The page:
trigonometry - Trigonometry If you took a course in...

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Trigonometry If you took a course in trigonometry, and spent hours on the many esoteric minutiae that it can lead to, I want to assure you that the number of those concepts that you use in day-to-day work is small. But, you use those every day: The definitions of the sine, cosine, and tangent. A few of the identities among them. Mostly, how to recognize them in unfamiliar contexts. The basis of trigonometry lies in the fact that for similar triangles, the ratio of cor- responding sides is the same. Remember that similar triangles have the same shape (not necessarily the same size), so that their angles are equal. The trigonometric names are simply the titles given to these ratios in the particular case of a right triangle. a' c b θ a b' c' The definitions are sin( θ ) = a c = a 0 c 0 , cos( θ ) = b c = b 0 c 0 , tan( θ ) = a b = a 0 b 0 . The Greek letter θ (theta) is commonly used for angles, as is the Greek letter φ (phi). The other definitions, such as the cotangent: cot θ = 1 / tan θ show up too, but less often. From the definitions, you immediately get an identity: tan θ = a b = a/c b/c = sin θ cos θ . Similarly, start from the Pythagorean theorem, a 2 + b 2 = c 2 , and divide both sides by c 2 : a 2 + b 2 = c 2 = a 2 c 2 + b 2 c 2 = 1 , or sin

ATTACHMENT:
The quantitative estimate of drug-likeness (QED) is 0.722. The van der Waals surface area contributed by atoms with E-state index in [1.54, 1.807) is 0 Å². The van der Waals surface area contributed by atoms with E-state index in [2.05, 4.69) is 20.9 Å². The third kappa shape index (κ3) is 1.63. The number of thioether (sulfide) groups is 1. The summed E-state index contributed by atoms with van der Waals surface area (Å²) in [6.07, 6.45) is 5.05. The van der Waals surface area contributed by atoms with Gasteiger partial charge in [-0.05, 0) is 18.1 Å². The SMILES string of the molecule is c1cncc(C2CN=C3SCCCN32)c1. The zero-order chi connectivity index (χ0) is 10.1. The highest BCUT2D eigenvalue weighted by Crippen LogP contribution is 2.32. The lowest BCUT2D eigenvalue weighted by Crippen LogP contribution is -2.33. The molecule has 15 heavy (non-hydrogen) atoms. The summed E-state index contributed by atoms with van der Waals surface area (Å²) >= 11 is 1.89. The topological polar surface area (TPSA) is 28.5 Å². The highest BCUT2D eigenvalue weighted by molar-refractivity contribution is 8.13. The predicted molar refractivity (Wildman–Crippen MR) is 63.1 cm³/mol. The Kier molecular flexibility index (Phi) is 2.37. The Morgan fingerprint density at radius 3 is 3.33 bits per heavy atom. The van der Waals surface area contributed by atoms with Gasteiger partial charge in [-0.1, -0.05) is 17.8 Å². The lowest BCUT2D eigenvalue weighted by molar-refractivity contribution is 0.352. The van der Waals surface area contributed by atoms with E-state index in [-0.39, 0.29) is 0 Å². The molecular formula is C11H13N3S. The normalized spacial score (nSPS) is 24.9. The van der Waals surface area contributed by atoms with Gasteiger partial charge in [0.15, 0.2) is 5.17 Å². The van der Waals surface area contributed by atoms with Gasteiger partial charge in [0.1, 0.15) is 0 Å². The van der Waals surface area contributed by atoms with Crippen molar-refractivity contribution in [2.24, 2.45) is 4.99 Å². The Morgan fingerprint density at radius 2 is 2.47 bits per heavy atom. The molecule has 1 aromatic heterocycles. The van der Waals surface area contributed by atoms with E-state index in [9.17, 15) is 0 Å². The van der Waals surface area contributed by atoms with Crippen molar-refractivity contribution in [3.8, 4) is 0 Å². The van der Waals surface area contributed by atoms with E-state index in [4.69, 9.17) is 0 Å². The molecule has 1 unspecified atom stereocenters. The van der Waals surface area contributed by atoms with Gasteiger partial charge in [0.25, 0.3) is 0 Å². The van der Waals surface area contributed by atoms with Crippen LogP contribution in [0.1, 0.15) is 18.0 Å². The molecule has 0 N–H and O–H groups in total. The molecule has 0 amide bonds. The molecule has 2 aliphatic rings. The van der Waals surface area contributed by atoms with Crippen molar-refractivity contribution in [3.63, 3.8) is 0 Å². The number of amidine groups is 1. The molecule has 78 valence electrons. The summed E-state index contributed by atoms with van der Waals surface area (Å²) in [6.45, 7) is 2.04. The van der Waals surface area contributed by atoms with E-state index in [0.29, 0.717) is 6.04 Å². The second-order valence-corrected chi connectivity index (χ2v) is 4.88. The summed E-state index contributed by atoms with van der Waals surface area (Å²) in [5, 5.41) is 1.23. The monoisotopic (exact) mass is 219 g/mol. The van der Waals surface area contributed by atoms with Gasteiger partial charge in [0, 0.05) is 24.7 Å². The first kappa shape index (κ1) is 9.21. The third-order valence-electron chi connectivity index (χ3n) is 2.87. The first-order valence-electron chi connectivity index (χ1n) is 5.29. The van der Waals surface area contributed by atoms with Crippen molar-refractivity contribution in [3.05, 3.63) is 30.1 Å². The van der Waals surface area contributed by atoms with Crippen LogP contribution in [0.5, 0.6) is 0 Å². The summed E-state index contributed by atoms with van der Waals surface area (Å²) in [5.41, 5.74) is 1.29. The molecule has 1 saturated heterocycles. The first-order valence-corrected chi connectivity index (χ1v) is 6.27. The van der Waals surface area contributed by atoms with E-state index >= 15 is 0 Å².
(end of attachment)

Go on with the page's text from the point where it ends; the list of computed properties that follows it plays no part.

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This note was uploaded on 01/08/2012 for the course PHYSICS 205 taught by Professor Galeazzi during the Fall '11 term at University of Miami.

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trigonometry - Trigonometry If you took a course in...

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